Actor Jim Nabors returns this year to sing "Back Home Again in Indiana" during pre-race ceremonies for today's 97th running of the Indianapolis 500 according to the Indianapolis Motor Speedway. Nabors, who turns 83 next month, missed last year's race because of heart surgery, so a video of him performing the song at his home in Hawaii aired instead. He has performed in person at the race 33 times since 1972.
However, Florence Henderson, one of our Hoosier claims-to-fame, who played Carol Brady on TV's "Brady Bunch," is not attending this weekend.
Henderson, 79, traditionally sings "God Bless America" at the race, but is ill this year and couldn't make the trip.
Legendary Hoosier James Dean loved racing. He had completed only three major movies, appeared in two Broadway plays and worked in just a handful of live television roles and commercials before his fatal car crash Sept. 30, 1955. Even though his acting career was brief, his image and status have become legendary in America and around the world.
I've just been tipped off a new docu-drama film about Dean's life will finally get its Chicago premiere June 7 at Gene Siskel Film Center of the School of the Art Institute of Chicago, 164 N. State St. and will also play Jun 8 and 11. FYI: (312) 846-2800 or siskelfilmcenter.org.
"Joshua Tree, 1951: A Portrait of James Dean" is a 93-minute film starring James Preston as Dean and Dan Glenn as his roommate, exploring the complex personality of the young icon of the silver screen.
Here's the film's description: "One private, 'lost' year in the life of 20-year-old pre-stardom James Dean is rendered in a dreamy, noirish style that evokes 1951 to perfection in artful black-and-white with occasional flashes of Kodachrome color. The young Dean pursues ambiguous relationships with the struggling actor who is his roommate, the has-been starlet who grooms prospects for a powerful and predatory agent, and the shy and pretty boys who exist in the shadows of his life."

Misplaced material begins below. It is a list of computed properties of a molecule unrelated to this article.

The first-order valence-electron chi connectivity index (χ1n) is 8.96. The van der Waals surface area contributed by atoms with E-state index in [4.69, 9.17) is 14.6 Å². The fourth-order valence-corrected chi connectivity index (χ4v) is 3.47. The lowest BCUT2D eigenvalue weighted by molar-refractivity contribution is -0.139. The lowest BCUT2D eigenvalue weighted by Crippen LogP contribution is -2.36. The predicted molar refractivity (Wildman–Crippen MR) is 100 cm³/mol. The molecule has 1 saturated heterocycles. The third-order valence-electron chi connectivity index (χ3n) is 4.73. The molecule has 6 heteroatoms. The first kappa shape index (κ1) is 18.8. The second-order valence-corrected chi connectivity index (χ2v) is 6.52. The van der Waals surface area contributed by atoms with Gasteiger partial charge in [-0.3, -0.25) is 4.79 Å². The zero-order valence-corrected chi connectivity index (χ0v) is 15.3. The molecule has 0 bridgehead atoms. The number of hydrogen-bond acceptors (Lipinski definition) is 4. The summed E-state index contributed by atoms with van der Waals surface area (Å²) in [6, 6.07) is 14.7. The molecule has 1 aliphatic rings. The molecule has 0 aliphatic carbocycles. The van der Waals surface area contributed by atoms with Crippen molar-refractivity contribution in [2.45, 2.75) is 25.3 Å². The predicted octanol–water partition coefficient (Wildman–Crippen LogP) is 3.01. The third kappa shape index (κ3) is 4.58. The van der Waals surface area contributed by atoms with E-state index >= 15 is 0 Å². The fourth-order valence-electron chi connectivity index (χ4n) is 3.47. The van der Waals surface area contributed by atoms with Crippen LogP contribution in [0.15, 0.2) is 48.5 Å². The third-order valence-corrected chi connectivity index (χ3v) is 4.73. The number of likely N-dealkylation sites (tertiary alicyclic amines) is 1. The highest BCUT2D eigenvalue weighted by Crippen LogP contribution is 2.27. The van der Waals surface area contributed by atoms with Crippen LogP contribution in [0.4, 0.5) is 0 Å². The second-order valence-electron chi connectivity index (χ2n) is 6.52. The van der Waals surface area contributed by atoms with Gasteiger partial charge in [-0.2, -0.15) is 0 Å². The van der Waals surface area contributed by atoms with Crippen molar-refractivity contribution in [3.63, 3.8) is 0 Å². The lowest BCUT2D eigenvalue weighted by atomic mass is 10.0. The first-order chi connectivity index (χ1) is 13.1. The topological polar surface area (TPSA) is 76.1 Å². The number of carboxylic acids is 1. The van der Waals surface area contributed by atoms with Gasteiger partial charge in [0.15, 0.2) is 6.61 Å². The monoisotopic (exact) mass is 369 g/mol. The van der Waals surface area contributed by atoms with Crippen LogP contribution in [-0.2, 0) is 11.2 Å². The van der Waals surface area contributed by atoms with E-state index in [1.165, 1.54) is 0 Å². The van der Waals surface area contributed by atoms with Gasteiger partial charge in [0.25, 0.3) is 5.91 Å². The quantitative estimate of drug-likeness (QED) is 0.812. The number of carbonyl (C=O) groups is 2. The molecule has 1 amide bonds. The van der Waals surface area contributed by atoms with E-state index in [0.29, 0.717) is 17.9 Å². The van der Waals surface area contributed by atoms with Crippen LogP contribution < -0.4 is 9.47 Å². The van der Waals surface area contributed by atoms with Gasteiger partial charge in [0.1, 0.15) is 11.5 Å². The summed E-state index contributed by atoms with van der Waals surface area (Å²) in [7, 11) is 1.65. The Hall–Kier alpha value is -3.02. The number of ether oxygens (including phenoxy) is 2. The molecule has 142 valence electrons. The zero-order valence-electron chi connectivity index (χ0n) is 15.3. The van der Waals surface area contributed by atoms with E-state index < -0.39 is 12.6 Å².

Dean hailed from Fairmount, Ind., born Feb. 8, 1931, the only child of Winton and Mildred Dean. After his father left the family and his mother died at an early age, 9-year-old "Jimmie" moved to his Uncle Marcus and Aunt Ortense Winslow's farm in Fairmount.
After he graduated from Fairmount High School in 1949, he went to California to attend Santa Monica City College and UCLA as a theater arts major. In 1951, Dean moved to New York and appeared in two Broadway plays where he was discovered by director Elia Kazan. After a screen test, Dean earned the leading role in Kazan's "East of Eden."
After making "Eden," he immediately went to director Nick Ray's "Rebel Without a Cause" starring Natalie Wood, Sal Mineo and Jim Backus.
His third and last film was Edna Ferber's star-studded classic "Giant" with Elizabeth Taylor and Rock Hudson. He made all three films in only 16 months.
When Dean's agent informed him that she finalized a million dollar deal with Warner Bros., he celebrated by buying a $6,000 Porsche Spyder, with an eggshell-thin aluminum body, no windshield and no top. It was a race car that could travel more than 150 miles per hour.
According to David Dalton's 1974 biography, "James Dean: The Mutant King," Dean and his car mechanic Rolf Wutherich drove the car up the coast to enter a race in Salinas, Calif.
According to Wutherich, who was thrown from the car, Dean's last words were "That guy up there's gotta stop; he'll see us." The driver of the Ford was a 23-year-old college student, who escaped the accident with only a bruised nose.
According to Dalton's biography, "Jimmy, trapped in the seat behind the wheel, his head practically severed from his body, died instantly at 5:45 p.m." He was 24.
Dean's father accompanied his son's body back to Fairmount for a funeral on Oct. 8, 1955 attracting more than 3,000 people for his burial under a simple tombstone at Park Cemetery.